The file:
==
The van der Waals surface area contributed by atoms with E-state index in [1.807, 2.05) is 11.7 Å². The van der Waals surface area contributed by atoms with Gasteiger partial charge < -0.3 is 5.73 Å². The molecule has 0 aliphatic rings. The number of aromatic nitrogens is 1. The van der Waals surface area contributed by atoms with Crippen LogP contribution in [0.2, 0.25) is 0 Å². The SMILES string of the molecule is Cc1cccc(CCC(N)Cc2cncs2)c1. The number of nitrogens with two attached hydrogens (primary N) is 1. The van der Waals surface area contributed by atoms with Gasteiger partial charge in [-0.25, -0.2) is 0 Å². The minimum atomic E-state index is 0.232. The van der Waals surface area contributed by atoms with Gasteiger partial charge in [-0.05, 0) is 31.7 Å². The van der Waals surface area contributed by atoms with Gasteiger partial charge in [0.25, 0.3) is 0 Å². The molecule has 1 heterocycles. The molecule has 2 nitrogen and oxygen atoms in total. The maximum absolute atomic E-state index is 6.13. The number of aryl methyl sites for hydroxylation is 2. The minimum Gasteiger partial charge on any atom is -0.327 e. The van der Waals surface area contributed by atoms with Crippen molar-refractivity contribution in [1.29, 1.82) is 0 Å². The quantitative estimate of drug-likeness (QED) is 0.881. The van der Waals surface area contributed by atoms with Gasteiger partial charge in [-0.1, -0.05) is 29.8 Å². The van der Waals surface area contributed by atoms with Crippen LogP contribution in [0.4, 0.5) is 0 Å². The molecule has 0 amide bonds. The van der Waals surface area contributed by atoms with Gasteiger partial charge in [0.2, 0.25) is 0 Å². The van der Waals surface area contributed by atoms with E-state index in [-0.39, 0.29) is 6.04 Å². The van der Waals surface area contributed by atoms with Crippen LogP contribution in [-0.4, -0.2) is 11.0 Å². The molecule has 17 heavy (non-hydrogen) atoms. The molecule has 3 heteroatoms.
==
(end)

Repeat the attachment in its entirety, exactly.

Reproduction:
The van der Waals surface area contributed by atoms with E-state index in [1.807, 2.05) is 11.7 Å². The van der Waals surface area contributed by atoms with Gasteiger partial charge < -0.3 is 5.73 Å². The molecule has 0 aliphatic rings. The number of aromatic nitrogens is 1. The van der Waals surface area contributed by atoms with Crippen LogP contribution in [0.2, 0.25) is 0 Å². The SMILES string of the molecule is Cc1cccc(CCC(N)Cc2cncs2)c1. The number of nitrogens with two attached hydrogens (primary N) is 1. The van der Waals surface area contributed by atoms with Gasteiger partial charge in [-0.25, -0.2) is 0 Å². The minimum atomic E-state index is 0.232. The van der Waals surface area contributed by atoms with Gasteiger partial charge in [-0.05, 0) is 31.7 Å². The van der Waals surface area contributed by atoms with Gasteiger partial charge in [0.25, 0.3) is 0 Å². The molecule has 1 heterocycles. The molecule has 2 nitrogen and oxygen atoms in total. The maximum absolute atomic E-state index is 6.13. The number of aryl methyl sites for hydroxylation is 2. The minimum Gasteiger partial charge on any atom is -0.327 e. The van der Waals surface area contributed by atoms with Crippen molar-refractivity contribution in [1.29, 1.82) is 0 Å². The quantitative estimate of drug-likeness (QED) is 0.881. The van der Waals surface area contributed by atoms with Gasteiger partial charge in [-0.1, -0.05) is 29.8 Å². The van der Waals surface area contributed by atoms with Crippen LogP contribution in [0.4, 0.5) is 0 Å². The molecule has 0 amide bonds. The van der Waals surface area contributed by atoms with Gasteiger partial charge in [0.2, 0.25) is 0 Å². The van der Waals surface area contributed by atoms with E-state index in [-0.39, 0.29) is 6.04 Å². The van der Waals surface area contributed by atoms with Crippen LogP contribution in [-0.4, -0.2) is 11.0 Å². The molecule has 17 heavy (non-hydrogen) atoms. The molecule has 3 heteroatoms.